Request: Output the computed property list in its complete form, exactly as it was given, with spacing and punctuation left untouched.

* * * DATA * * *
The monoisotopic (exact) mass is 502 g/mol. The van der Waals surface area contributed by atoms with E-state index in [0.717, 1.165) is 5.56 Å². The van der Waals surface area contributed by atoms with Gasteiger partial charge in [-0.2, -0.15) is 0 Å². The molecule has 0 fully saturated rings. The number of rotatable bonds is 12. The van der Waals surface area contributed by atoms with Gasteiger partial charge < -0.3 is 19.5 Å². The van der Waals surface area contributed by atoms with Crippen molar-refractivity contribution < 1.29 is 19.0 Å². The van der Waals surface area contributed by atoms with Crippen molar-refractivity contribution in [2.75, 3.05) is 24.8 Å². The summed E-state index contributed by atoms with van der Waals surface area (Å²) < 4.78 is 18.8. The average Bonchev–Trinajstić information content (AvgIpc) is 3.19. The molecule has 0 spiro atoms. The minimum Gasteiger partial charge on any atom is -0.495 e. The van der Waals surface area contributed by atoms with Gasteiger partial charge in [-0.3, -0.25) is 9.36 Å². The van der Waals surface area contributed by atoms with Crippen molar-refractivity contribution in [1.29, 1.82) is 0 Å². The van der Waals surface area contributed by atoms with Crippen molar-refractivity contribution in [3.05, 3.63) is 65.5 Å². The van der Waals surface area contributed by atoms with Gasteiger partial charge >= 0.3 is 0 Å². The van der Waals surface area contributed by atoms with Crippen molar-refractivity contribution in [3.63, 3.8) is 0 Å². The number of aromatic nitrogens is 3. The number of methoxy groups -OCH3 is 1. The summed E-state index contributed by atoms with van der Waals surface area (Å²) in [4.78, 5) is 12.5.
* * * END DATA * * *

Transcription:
The monoisotopic (exact) mass is 502 g/mol. The van der Waals surface area contributed by atoms with E-state index in [0.717, 1.165) is 5.56 Å². The van der Waals surface area contributed by atoms with Gasteiger partial charge in [-0.2, -0.15) is 0 Å². The molecule has 0 fully saturated rings. The number of rotatable bonds is 12. The van der Waals surface area contributed by atoms with Gasteiger partial charge < -0.3 is 19.5 Å². The van der Waals surface area contributed by atoms with Crippen molar-refractivity contribution < 1.29 is 19.0 Å². The van der Waals surface area contributed by atoms with Crippen molar-refractivity contribution in [2.75, 3.05) is 24.8 Å². The summed E-state index contributed by atoms with van der Waals surface area (Å²) < 4.78 is 18.8. The average Bonchev–Trinajstić information content (AvgIpc) is 3.19. The molecule has 0 spiro atoms. The minimum Gasteiger partial charge on any atom is -0.495 e. The van der Waals surface area contributed by atoms with Gasteiger partial charge in [-0.3, -0.25) is 9.36 Å². The van der Waals surface area contributed by atoms with Crippen molar-refractivity contribution in [1.29, 1.82) is 0 Å². The van der Waals surface area contributed by atoms with Crippen molar-refractivity contribution in [3.05, 3.63) is 65.5 Å². The van der Waals surface area contributed by atoms with Gasteiger partial charge >= 0.3 is 0 Å². The van der Waals surface area contributed by atoms with Crippen molar-refractivity contribution in [3.63, 3.8) is 0 Å². The number of aromatic nitrogens is 3. The number of methoxy groups -OCH3 is 1. The summed E-state index contributed by atoms with van der Waals surface area (Å²) in [4.78, 5) is 12.5.